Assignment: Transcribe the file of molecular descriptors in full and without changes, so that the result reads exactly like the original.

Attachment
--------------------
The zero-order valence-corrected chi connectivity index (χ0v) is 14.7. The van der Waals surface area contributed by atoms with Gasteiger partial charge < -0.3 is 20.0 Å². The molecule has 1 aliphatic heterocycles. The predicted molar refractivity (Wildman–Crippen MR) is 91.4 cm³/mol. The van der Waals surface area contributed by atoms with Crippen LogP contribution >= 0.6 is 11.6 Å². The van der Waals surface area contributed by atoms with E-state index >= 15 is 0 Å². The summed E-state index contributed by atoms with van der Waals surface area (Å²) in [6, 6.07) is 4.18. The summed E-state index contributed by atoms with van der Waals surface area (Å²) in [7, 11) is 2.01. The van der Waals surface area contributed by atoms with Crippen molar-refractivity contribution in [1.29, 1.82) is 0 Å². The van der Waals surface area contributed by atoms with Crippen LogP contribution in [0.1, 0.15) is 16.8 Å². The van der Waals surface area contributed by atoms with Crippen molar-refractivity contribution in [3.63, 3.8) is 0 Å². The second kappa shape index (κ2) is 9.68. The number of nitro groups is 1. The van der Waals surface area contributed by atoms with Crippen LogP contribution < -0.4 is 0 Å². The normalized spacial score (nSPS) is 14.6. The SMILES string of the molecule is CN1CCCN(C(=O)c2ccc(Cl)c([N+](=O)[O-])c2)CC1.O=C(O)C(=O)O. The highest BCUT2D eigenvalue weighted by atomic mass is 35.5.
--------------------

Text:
The zero-order valence-corrected chi connectivity index (χ0v) is 14.7. The van der Waals surface area contributed by atoms with Gasteiger partial charge < -0.3 is 20.0 Å². The molecule has 1 aliphatic heterocycles. The predicted molar refractivity (Wildman–Crippen MR) is 91.4 cm³/mol. The van der Waals surface area contributed by atoms with Crippen LogP contribution >= 0.6 is 11.6 Å². The van der Waals surface area contributed by atoms with E-state index >= 15 is 0 Å². The summed E-state index contributed by atoms with van der Waals surface area (Å²) in [6, 6.07) is 4.18. The summed E-state index contributed by atoms with van der Waals surface area (Å²) in [7, 11) is 2.01. The van der Waals surface area contributed by atoms with Crippen molar-refractivity contribution in [1.29, 1.82) is 0 Å². The van der Waals surface area contributed by atoms with Crippen LogP contribution in [0.1, 0.15) is 16.8 Å². The van der Waals surface area contributed by atoms with Crippen molar-refractivity contribution in [3.63, 3.8) is 0 Å². The second kappa shape index (κ2) is 9.68. The number of nitro groups is 1. The van der Waals surface area contributed by atoms with Crippen LogP contribution < -0.4 is 0 Å². The normalized spacial score (nSPS) is 14.6. The SMILES string of the molecule is CN1CCCN(C(=O)c2ccc(Cl)c([N+](=O)[O-])c2)CC1.O=C(O)C(=O)O. The highest BCUT2D eigenvalue weighted by atomic mass is 35.5.